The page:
I shook myself out of the odd mood a bit, I walked over to the table where the Keystone and the Gem were sitting. I picked up a magnifying glass and the Gem to look at the glyphs. "You know, you're the only real non-stone artifact I have of the people you belonged to," I said to it. "And I wonder, what purposed did you serve this person in the box? Were you some kind of ornamentation? A symbol of rank? Or something with some other purpose?" My curiosity was growing by the second, to the point where it suddenly became unbearable.

Smithson always told me that the best way to get to know a culture is to dress like them. To fix in one's mind the way that culture thinks. There is no better way then to wear the clothing, almost like a costume. The only thing I had of the Teneds, however, was the Gem.

So I put it on, the clasp making an interesting "click".

I only felt a small tingle at first, centered where the Gem rested on my chest. Then a blinding flash emanated from the Gem! I only caught a glimpse of it's sudden color change to green before I was aware of the fact that the normal feeling of the weight of antlers on my head wasn't there anymore. I felt my ears start to turn backward in surprise, but that feeling quickly vanished. Because my ears had vanished, leaving only two holes behind my jaw.

But that was just the start.

The ends of my mouth were pulled backward, I felt my jaw joint pop and shift. The fur on my face was suddenly thinning out, vanishing completely in less then a quarter of a minute. The tingle changed to the feeling of crawling flesh. I looked at my hands. My hoof-like fingernails sharpened, my fur vanishing and being replaced with...

...replaced with the dark scales of some kind of lizard.

My now-naked tail suddenly went erect, and started to grow backward and thicken into a long reptilian tail that seemed as straight as an arrow shaft. My chest deepened a little and I started to lean forward to balance out the new mass. Sharp, blade-like carnivore teeth replaced the completely herbivorous ones I'd had for the last six years.

Once it was finished there, the change started to work on my hoofed feet. My toes suddenly were separate again, throwing me off balance. I fell forward and knocked my head on the stone examination table. The world went suddenly black.

I awoke to the feeling of a cold stone floor on a long, naked tail. I tried to move, and discovered myself chained at the wrists, ankles, and the tip of my tail. And when I tried to open my mouth, I found that I'd been muzzled, too.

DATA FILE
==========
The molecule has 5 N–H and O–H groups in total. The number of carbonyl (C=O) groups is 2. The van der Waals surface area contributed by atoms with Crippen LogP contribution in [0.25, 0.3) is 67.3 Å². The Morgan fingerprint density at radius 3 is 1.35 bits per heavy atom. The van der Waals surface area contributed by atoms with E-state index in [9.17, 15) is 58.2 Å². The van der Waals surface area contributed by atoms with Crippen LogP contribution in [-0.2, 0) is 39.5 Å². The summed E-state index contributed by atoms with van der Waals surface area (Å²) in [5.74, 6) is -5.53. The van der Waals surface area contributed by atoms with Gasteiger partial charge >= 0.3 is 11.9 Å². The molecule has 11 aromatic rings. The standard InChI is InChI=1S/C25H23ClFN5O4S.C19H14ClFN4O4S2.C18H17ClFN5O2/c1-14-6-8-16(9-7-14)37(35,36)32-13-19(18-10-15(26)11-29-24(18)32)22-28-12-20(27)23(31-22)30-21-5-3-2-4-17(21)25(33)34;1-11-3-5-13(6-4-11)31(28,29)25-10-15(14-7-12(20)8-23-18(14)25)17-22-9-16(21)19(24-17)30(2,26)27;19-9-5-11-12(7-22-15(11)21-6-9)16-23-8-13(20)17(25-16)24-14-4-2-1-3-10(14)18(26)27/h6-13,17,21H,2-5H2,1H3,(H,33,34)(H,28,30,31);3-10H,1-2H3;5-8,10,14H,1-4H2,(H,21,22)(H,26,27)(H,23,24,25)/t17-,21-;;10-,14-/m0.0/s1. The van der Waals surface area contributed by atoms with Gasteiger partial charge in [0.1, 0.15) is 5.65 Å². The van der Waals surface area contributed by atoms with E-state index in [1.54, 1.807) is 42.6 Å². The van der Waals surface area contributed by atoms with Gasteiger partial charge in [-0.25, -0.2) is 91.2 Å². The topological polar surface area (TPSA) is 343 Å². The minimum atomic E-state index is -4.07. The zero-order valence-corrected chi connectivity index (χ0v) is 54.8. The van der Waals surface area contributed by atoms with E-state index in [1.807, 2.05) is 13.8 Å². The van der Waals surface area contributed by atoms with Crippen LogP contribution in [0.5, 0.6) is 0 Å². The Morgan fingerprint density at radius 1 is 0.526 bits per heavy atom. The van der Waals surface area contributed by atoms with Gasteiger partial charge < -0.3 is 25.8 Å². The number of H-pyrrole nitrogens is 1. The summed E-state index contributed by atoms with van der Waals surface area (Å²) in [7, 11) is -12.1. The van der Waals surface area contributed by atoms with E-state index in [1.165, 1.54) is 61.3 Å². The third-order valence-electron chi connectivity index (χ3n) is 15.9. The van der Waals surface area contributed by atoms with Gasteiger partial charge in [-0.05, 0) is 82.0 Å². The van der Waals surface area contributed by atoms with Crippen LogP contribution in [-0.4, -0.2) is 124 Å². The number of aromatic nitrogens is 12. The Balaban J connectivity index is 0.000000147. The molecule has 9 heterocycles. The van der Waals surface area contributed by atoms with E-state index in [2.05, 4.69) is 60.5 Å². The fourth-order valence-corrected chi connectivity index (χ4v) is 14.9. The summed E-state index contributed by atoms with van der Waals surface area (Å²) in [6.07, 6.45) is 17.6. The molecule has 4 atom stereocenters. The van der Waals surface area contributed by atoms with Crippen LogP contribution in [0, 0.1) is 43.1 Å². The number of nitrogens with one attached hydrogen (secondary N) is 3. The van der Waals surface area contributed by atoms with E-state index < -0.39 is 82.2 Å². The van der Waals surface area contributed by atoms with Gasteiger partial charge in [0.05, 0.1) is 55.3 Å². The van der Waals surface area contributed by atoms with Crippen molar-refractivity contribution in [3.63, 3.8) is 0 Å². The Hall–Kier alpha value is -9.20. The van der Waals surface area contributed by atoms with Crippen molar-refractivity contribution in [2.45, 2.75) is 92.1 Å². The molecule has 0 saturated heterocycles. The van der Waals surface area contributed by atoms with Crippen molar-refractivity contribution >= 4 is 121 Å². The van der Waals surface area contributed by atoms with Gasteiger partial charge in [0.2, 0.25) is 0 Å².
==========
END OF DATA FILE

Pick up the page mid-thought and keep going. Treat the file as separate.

Considering the sharp teeth I was feeling with my slightly forked tongue, I couldn't blame them. I opened my eyes to see Brian standing at a distance from me. On the other side of the room, in fact. Holding his short sword. He'd obviously seen me open my eyes. "He's awake" he said to someone else.

"Good," Came Jack's rumbling equine voice. "Now he can tell us who and what the hell he is. And then we might be able to have more luck getting that damn necklace off. Where the hell is Pascal, anyway?"

"Off in one of her deep experiments," Jack said from closer to me. I turned my head a bit, realizing I was actually seeing in color again. "I can't bother her when she's that deep into an experiment. I'm afraid if I do I'd blow up half the Keep."

Then I saw Smithson's haggard face looking at Jack out of the corner of my eye. "Any sign of Jon?" he asked.

"None at all..." Jack started.

It was then I decided to speak up. "MMMMMPH!" I said, the muzzle making it impossible to open my mouth. I started to struggle with the chains a bit. Which turned out to be a bit of a mistake. With no hint of fear, Brian walked over and placed the point of his sword at my neck. I stopped struggling. "Mmmph?" I blinked.

Brian paused. "Jack, can we unmuzzle him at least? I think he wants to talk."

"I don't want to do that until I've got some better magical protection in here. I mean, have you seen those claws on his feet?"

I then became acutely aware of what had happened to me, and managed to look down at them. I gasped, or tried to. For what I saw wasn't anything like the feet of even a dragon. I had four toes on each foot. Only the outer two of which would touch the ground, and the innermost one was a tiny claw that was nearly halfway up my ankle. But it was the remaining toe that had startled me.